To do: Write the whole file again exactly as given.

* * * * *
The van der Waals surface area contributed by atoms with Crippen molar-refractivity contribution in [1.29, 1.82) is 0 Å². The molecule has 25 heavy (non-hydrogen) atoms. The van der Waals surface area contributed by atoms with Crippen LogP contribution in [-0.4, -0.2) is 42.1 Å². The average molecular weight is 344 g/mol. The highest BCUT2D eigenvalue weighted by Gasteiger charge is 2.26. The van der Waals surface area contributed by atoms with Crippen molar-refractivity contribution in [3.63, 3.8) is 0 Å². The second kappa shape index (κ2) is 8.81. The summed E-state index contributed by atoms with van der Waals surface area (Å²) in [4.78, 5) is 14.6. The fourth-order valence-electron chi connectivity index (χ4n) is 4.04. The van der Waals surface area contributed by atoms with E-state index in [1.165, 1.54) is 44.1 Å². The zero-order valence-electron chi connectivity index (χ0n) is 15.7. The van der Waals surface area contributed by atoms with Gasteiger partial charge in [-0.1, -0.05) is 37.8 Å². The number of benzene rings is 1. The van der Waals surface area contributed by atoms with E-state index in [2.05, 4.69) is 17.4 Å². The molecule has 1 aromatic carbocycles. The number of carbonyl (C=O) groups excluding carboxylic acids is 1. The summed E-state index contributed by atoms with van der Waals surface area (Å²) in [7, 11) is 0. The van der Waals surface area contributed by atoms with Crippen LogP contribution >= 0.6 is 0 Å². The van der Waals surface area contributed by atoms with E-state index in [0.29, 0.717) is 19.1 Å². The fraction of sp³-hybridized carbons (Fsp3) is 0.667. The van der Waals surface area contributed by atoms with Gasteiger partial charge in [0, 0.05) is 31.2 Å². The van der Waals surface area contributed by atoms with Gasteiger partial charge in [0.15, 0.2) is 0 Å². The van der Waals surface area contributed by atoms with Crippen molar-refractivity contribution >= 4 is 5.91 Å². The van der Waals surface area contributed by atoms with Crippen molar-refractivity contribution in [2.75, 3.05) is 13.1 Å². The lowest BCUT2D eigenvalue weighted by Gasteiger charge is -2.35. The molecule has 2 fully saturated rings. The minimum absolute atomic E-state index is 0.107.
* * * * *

The van der Waals surface area contributed by atoms with Crippen molar-refractivity contribution in [1.29, 1.82) is 0 Å². The molecule has 25 heavy (non-hydrogen) atoms. The van der Waals surface area contributed by atoms with Crippen LogP contribution in [-0.4, -0.2) is 42.1 Å². The average molecular weight is 344 g/mol. The highest BCUT2D eigenvalue weighted by Gasteiger charge is 2.26. The van der Waals surface area contributed by atoms with Crippen molar-refractivity contribution in [3.63, 3.8) is 0 Å². The second kappa shape index (κ2) is 8.81. The summed E-state index contributed by atoms with van der Waals surface area (Å²) in [4.78, 5) is 14.6. The fourth-order valence-electron chi connectivity index (χ4n) is 4.04. The van der Waals surface area contributed by atoms with E-state index in [1.165, 1.54) is 44.1 Å². The zero-order valence-electron chi connectivity index (χ0n) is 15.7. The van der Waals surface area contributed by atoms with Gasteiger partial charge in [-0.1, -0.05) is 37.8 Å². The number of benzene rings is 1. The van der Waals surface area contributed by atoms with E-state index in [2.05, 4.69) is 17.4 Å². The molecule has 1 aromatic carbocycles. The number of carbonyl (C=O) groups excluding carboxylic acids is 1. The summed E-state index contributed by atoms with van der Waals surface area (Å²) in [7, 11) is 0. The van der Waals surface area contributed by atoms with Crippen LogP contribution >= 0.6 is 0 Å². The van der Waals surface area contributed by atoms with E-state index in [0.29, 0.717) is 19.1 Å². The fraction of sp³-hybridized carbons (Fsp3) is 0.667. The van der Waals surface area contributed by atoms with Gasteiger partial charge in [0, 0.05) is 31.2 Å². The van der Waals surface area contributed by atoms with Gasteiger partial charge in [0.15, 0.2) is 0 Å². The van der Waals surface area contributed by atoms with Crippen molar-refractivity contribution >= 4 is 5.91 Å². The van der Waals surface area contributed by atoms with Crippen molar-refractivity contribution in [2.75, 3.05) is 13.1 Å². The lowest BCUT2D eigenvalue weighted by Gasteiger charge is -2.35. The molecule has 2 fully saturated rings. The minimum absolute atomic E-state index is 0.107.